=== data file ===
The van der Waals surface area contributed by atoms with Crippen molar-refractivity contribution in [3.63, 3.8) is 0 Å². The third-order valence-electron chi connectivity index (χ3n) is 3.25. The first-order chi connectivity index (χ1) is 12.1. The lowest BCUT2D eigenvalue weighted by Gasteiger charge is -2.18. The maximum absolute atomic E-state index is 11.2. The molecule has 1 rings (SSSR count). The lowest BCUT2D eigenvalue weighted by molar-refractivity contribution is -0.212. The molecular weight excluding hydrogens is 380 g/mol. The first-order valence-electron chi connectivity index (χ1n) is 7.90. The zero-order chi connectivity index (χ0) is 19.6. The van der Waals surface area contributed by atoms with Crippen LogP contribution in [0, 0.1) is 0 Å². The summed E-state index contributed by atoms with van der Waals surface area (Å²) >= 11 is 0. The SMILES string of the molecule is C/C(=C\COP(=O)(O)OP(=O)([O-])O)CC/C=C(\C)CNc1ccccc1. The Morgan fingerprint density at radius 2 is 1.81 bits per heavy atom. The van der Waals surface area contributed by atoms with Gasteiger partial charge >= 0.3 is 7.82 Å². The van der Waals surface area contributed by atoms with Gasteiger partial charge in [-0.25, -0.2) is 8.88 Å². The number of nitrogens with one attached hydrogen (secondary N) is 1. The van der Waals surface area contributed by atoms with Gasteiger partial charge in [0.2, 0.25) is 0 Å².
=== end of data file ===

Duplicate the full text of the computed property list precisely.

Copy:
The van der Waals surface area contributed by atoms with Crippen molar-refractivity contribution in [3.63, 3.8) is 0 Å². The third-order valence-electron chi connectivity index (χ3n) is 3.25. The first-order chi connectivity index (χ1) is 12.1. The lowest BCUT2D eigenvalue weighted by Gasteiger charge is -2.18. The maximum absolute atomic E-state index is 11.2. The molecule has 1 rings (SSSR count). The lowest BCUT2D eigenvalue weighted by molar-refractivity contribution is -0.212. The molecular weight excluding hydrogens is 380 g/mol. The first-order valence-electron chi connectivity index (χ1n) is 7.90. The zero-order chi connectivity index (χ0) is 19.6. The van der Waals surface area contributed by atoms with Crippen LogP contribution in [0, 0.1) is 0 Å². The summed E-state index contributed by atoms with van der Waals surface area (Å²) >= 11 is 0. The SMILES string of the molecule is C/C(=C\COP(=O)(O)OP(=O)([O-])O)CC/C=C(\C)CNc1ccccc1. The Morgan fingerprint density at radius 2 is 1.81 bits per heavy atom. The van der Waals surface area contributed by atoms with Gasteiger partial charge >= 0.3 is 7.82 Å². The van der Waals surface area contributed by atoms with Gasteiger partial charge in [-0.25, -0.2) is 8.88 Å². The number of nitrogens with one attached hydrogen (secondary N) is 1. The van der Waals surface area contributed by atoms with Gasteiger partial charge in [0.2, 0.25) is 0 Å².